So often times, the PCs (and other characters in the world) exist within ranks of a specific organization that provides with some support, and sometimes allows them to call in certain favors, or they have some powerful and wealthy patron offering them support (which need not be physical - a DnD warlock’s demonic master, or a cleric’s deity could be represented through this feat as well) - while this already somewhat exists in the form of certain perks (and can always be just done narratively), I felt that the overall idea could be expanded upon into something more…mechanically powerful?
So while working on an Eberron campaign (which is big on factions such as the Dragonmarked houses, and many others like the many secret espionage groups), I came up with this feat which can be applied to a wide range of factions and individuals within a setting, from a thieves guild to a merchant network to the royal guard to the galactic emperor to an outer god. It can also represent players working their way up the hierarchy (indeed it’s kind of implied that without this feat, the players are just lowly minions or otherwise lack any sort of influence within the faction - newly minted followers, fresh recruits, newly hired employees), attaining more and more power and say in the matters.
It’s likely got some kinks to work out (on top of being quite wordy but hopefully not overly complicated), so I’d appreciate some feedback on it!
And also worth noting is that it is entirely not play-tested yet, but I hope to rectify that in due time. Cheers!
Name: Patron (I-IX)
Cost: 3 per tier
Prerequisites: Special (See below)
Description: You have the backing of an influential individual or group, such as a thieves guild, a military or a demonic lord, whom you can ask for aid, such as special equipment, shelter or information.
Effect: When you gain this feat (see Special for more information), you gain a separate Wealth Level track, tied to your patron. You can use this Wealth Level to acquire goods, services and favors as appropriate to your patron, following the standard rules for expending Wealth. This Wealth Level is independent from your regular Wealth Level, and an increase or decrease in one does affect the other - the maximum level you can have in this Wealth Level is equal to your rank in this feat, and you cannot purchase favors that are one WL above. The GM may also rule that your patron has access to unique wares that cannot be obtained elsewhere and thus can only be purchased through expenditure of this special faction WL.
You can still attempt to call in favors that would be inaccessible to you, by performing a special roll, called a favor roll. This represents your attempt at negotiating a favor even if your rank in the faction hierarchy does not allow for it, such as renting a combat space frigate when you’re merely a cadet.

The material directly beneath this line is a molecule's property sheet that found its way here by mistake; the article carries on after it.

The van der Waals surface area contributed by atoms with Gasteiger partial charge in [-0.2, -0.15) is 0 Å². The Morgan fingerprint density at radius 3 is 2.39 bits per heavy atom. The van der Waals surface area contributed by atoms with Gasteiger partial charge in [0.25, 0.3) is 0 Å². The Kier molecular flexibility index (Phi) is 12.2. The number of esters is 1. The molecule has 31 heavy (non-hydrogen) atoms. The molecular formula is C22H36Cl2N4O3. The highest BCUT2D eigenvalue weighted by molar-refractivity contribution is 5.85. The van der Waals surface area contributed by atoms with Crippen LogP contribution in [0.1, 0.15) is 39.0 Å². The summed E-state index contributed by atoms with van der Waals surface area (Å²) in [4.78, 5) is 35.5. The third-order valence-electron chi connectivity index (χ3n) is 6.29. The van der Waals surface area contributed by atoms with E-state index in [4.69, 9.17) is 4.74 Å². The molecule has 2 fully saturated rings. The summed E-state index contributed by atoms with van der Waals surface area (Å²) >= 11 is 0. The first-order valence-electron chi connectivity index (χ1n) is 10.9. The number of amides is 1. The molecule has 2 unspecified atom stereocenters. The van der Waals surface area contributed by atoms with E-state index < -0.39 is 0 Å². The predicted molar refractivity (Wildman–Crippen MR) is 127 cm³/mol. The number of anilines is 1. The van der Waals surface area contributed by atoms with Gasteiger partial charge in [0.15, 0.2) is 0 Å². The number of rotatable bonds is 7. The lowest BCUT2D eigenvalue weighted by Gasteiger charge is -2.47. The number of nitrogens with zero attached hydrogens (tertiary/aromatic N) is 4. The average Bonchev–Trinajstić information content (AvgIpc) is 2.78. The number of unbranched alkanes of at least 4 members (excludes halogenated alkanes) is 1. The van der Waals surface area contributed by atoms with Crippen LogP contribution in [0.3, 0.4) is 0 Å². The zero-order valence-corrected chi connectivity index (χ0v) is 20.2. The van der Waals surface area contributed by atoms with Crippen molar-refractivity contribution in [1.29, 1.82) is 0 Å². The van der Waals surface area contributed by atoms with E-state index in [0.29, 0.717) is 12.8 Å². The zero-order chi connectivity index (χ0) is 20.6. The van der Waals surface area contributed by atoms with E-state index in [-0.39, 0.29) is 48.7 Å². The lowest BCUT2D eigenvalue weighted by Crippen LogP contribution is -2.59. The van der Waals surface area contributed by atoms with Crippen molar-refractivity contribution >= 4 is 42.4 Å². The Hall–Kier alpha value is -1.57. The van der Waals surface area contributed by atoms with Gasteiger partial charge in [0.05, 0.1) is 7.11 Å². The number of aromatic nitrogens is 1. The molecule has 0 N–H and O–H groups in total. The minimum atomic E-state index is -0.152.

To make a favor roll, first determine the DC for the roll, based on the wealth level of the favor you are attempting to acquire - 10 + (2 * WL). This functions like an attribute roll, except you treat your tier in this feat as your attribute (meaning, that for a roll with 1 tier in this feat, you would roll 1d20+1d4). Your GM may apply advantage or disavantage to this roll, as well as limit how many times in a given time period you may attempt this roll.
The GM may also allow you to perform this roll when trying to obtain a less material favor, such as gathering information a specific subject, or sending in lower-ranking members to aid you - in these cases, the GM sets the DC for the roll, roughly based on the scale of the favor and how difficult it would be to arrange for your patron.
In addition, you gain advantage 1 on social checks made against lower-ranking members of your faction (who may not necessarily possess this feat) per each tier of this feat you possess.
Special: Before you can purchase this feat, the GM may rule that you need to already be part of an existing in-setting organization, and there may be an involved joining process, so the GM may rule that you cannot purchase this feat until you are considered within the ranks of the organization in question. In addition, the GM may rule that a certain faction or patron is simply not large or influential enough, and limit how many ranks of this feat you can purchase.
If you ever leave the organization or go down in rank, voluntarily or involuntarily, you regain the feat points spent on this feat (per tier if you fall, or all if you leave the organization entirely), and may spend them as usual.